The UK broadcasting regulator Ofcom has rejected a formal complaint by PLO “chief negotiator” Saeb Erekat that Al Jazeera English had treated him unfairly in its programs on the Palestine Papers, broadcast over four consecutive nights from 23-26 January.
The Palestine Papers are made up of thousands of pages of documents leaked to Al Jazeera related to Israeli-Palestinian peace negotiations, including minutes of high-level meetings between top American, Palestinian and Israeli officials spanning a period from about 1999 to 2010.
Ofcom also found that any infringement of privacy resulting from using leaked documents “was warranted, given the significant public interest, both in the Middle East and globally, in the issues looked at in the programmes.”
Had Erekat’s complaint been upheld, Ofcom would have had the power to force Al Jazeera, which operates in the UK, to broadcast a summary of its findings.
The documents revealed that Erekat and his associates had, among other things, made major territorial concessions to Israel in and around eastern occupied Jerusalem, colluded in the siege of Gaza, and worked to torpedo a prisoner exchange that could have seen a thousand Palestinian prisoners freed from Israeli jails.
I took part in the Al Jazeera programs as an on-set guest, and also spent some time in Doha at the invitation of Al Jazeera English to examine the leaked documents along with other journalists and experts and write about them for the network.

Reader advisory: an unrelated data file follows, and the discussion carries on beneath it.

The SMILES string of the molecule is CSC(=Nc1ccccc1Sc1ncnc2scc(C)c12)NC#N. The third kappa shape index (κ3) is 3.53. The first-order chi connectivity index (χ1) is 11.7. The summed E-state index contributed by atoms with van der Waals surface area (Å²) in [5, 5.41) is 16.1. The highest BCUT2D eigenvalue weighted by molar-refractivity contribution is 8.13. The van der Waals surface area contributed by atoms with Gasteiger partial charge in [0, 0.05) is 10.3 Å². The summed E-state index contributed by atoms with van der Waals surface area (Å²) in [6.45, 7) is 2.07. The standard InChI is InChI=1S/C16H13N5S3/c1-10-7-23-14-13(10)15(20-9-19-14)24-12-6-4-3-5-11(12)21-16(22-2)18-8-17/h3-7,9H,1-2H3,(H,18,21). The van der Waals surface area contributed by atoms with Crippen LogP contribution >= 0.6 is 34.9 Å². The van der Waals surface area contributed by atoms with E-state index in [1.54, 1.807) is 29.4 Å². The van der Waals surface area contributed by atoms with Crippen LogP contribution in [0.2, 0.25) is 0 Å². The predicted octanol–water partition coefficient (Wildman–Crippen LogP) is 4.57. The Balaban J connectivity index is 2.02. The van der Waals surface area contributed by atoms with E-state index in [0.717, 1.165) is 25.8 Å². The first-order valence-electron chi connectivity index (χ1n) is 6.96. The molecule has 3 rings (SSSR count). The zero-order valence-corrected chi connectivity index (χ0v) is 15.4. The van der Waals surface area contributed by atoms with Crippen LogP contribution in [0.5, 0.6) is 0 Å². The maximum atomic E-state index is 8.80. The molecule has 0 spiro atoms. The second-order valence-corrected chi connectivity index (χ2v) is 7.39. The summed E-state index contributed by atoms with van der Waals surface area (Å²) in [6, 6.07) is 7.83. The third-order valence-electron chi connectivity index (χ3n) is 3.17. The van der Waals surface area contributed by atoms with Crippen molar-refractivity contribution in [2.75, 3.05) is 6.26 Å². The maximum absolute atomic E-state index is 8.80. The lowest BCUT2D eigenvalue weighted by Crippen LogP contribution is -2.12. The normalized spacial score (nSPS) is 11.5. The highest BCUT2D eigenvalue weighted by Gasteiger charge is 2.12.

Erekat was treated fairly, Ofcom finds
The ruling, the full text of which is included in the Ofcom Broadcast Bulletin for 10 October 2011, states:
Ofcom has not upheld this complaint of unfair treatment and unwarranted infringement of privacy made by Dr Saeb Erakat on his own behalf and on behalf of the Palestine Liberation Organization (“PLO”).
Summarizing its findings, Ofcom states:
- Material facts in relation to the negotiation meetings looked at in the programmes were not presented or omitted in a way that resulted in unfairness to Dr Erakat.
- The use of dramatic reconstructions of negotiation meetings was not inappropriate and did not result in an unfair portrayal of Dr Erakat.
- Dr Erakat was given an appropriate and timely opportunity to respond to the criticisms of him in the programmes. Although he did not participate, his position (and that of the PLO) was included in the programmes.
- To the extent there was an infringement of privacy in relation to obtaining and using documents, the infringement was warranted, given the significant public interest, both in the Middle East and globally, in the issues looked at in the programmes.
The ruling by Ofcom is a blow to Erekat who has claimed – as recently as last week in an interview with The Electronic Intifada – that Al Jazeera’s coverage of the Palestine Papers was variously part of an in-house, CIA or Israeli Mossad or Qatari plot against the Palestinian Authority.
All of the Palestine Papers were made public by the Al Jazeera Transparency Unit and can be searched and examined by anyone. Some of the key documents were compiled in a book along with analysis, by Al Jazeera’s Clayton Swisher.